The mechanism of the photoacoustic effect in condensed samples is not as straightforward as it is for gas samples. For example, in 1973, Parker (7) noticed a photoacoustic signal apparently coming from the windows of the sample cell, which should have been transparent to the incoming radiation. Further (and this might be unique to this particular form of spectroscopy), the exact mechanism of spectrum production depends on the type of detector used. The commonly accepted mechanism for the photoacoustic effect is called RG theory, after its developers Rosencwaig and Gersho (8,9). The main source of the acoustic wave is the repetitive heat flow from the absorbing condensed-phase sample to the surrounding gas, followed by propagation of the acoustic wave through the gas column to microphone-based detector.
However, a photoacoustic signal also can be detected piezoelectrically. Instead of being dissipated as heat, the absorbed radiant energy also can be transferred through the solid-state vibrational modes, or phonon modes, of the sample. The motions of these phonon modes are nondissipative (unlike heating), limited only by the size of the sample. A piezoelectric detector physically connected to the sample can detect absorbed energy in this manner. Although piezoelectric detection is about 100 times less sensitive than microphone detectors, it can be preferable for large samples or for samples that do not efficiently convert absorbed light to heat.
One advantage of photoacoustic spectroscopy is that it is nondestructive to the sample; the sample does not have to be dissolved in some solvent or embedded in a solid-state matrix. Samples can be used "as is." Another advantage is the potential for performing depth profiles of analytes in optically transparent media. Figure 3 shows how this is possible: essentially, the slower the modulation rate, the farther the heat can diffuse before the incoming light is cut off. Figure 4 shows examples of infrared photoacoustic spectra of poly(vinylidene chloride) films using different modulations, showing differences in the spectra due to differences in penetration depth.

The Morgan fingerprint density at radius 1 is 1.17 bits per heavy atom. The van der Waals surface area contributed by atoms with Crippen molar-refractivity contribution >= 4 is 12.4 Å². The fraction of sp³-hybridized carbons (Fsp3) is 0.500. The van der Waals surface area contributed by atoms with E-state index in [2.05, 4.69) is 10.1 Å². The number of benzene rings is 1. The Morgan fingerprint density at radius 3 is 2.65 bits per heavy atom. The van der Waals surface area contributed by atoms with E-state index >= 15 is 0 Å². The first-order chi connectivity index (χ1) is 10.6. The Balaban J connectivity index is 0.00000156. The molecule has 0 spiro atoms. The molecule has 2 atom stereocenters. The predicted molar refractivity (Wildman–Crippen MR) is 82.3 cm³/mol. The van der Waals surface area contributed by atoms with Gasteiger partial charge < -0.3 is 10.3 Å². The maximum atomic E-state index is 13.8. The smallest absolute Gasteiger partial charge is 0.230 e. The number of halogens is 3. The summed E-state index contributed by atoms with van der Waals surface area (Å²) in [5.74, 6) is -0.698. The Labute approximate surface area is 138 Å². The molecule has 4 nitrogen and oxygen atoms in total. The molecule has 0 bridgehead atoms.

Figure 3: How photoacoustic spectroscopy can perform depth profiling.
Photoacoustic spectroscopy is not only used for depth profiling. As indicated earlier, it can be used to measure pollutants such as NOx or soot in the atmosphere or in automobile exhaust. Haisch and Niessner (4) also list the analysis of textile dyes as another practical application of photoacoustic spectroscopy. Photoacoustic spectroscopy is particularly useful for samples that are powdered (like catalysts), amorphous, or otherwise not conducive to reflective or transmission forms of optical spectroscopy. The photoacoustic effect is used to study biological samples such as blood, skin, eye lenses, tumors, and drug-laced tissues. Several studies are available in which photoacoustic spectroscopy has been used to identify different types of bacteria. Interested readers are urged to consult the literature to see if this fascinating form of spectroscopy might be right for them.
Figure 4: Fourier transformâinfrared photoacoustic spectra of poly(vinylidene chloride) films at four modulations. Spectrum 1: 50 Hz; spectrum 2: 100 Hz; spectrum 3: 400 Hz; spectrum 4: 1000 Hz. (Reprinted with permission from reference 10. Copyright 2004 American Chemical Society.)
David W. Ball is a professor of chemistry at Cleveland State University in Ohio. Many of his "Baseline" columns have been reprinted in book form by SPIE Press as The Basics of Spectroscopy, available through the SPIE Web Bookstore at www.spie.org. His most recent book, Field Guide to Spectroscopy (published in May 2006), is available from SPIE Press. He can be reached at email@example.com his website is academic.csuohio.edu/ball.
(1) A.G. Bell, Am. J. Sci. 20, 305 (1880).
(2) A.G. Bell, Phil. Mag. 11, 510 (1881).
(3) An article describing the work in the journal The Manufacturer and Builder 13(7), 156–158 (1881) is available online through Cornell University at http://cdl.library.cornell.edu/cgi-bin/moa/moa-cgi?notisid=ABS1821-0013-416.
(4) C. Haisch and R. Niessner, Spectroscopy Eur. 14(5), 10 (2002).
(5) A. Rosencwaig, Photoacoustics and Photoacoustic Spectroscopy (R.E. Krieger Publishing Company, Malabar, Florida, 1980).
(6) A. Rosencwaig, Photoacoustics and Photoacoustic Spectroscopy (R.E. Krieger Publishing Company, Malabar, Florida, 1980), p. 69.
(7) J.G. Parker, Appl. Opt. 12, 2974 (1973).
(8) A. Rosencwaig and A. Gersho, Science 190, 556 (1975).
(9) A. Rosencwaig and A. Gersho, J. Appl. Phys. 47, 64 (1976).
(10) P. Zhang and M.W. Urban, Langmuir 20, 10691–10699 (2004).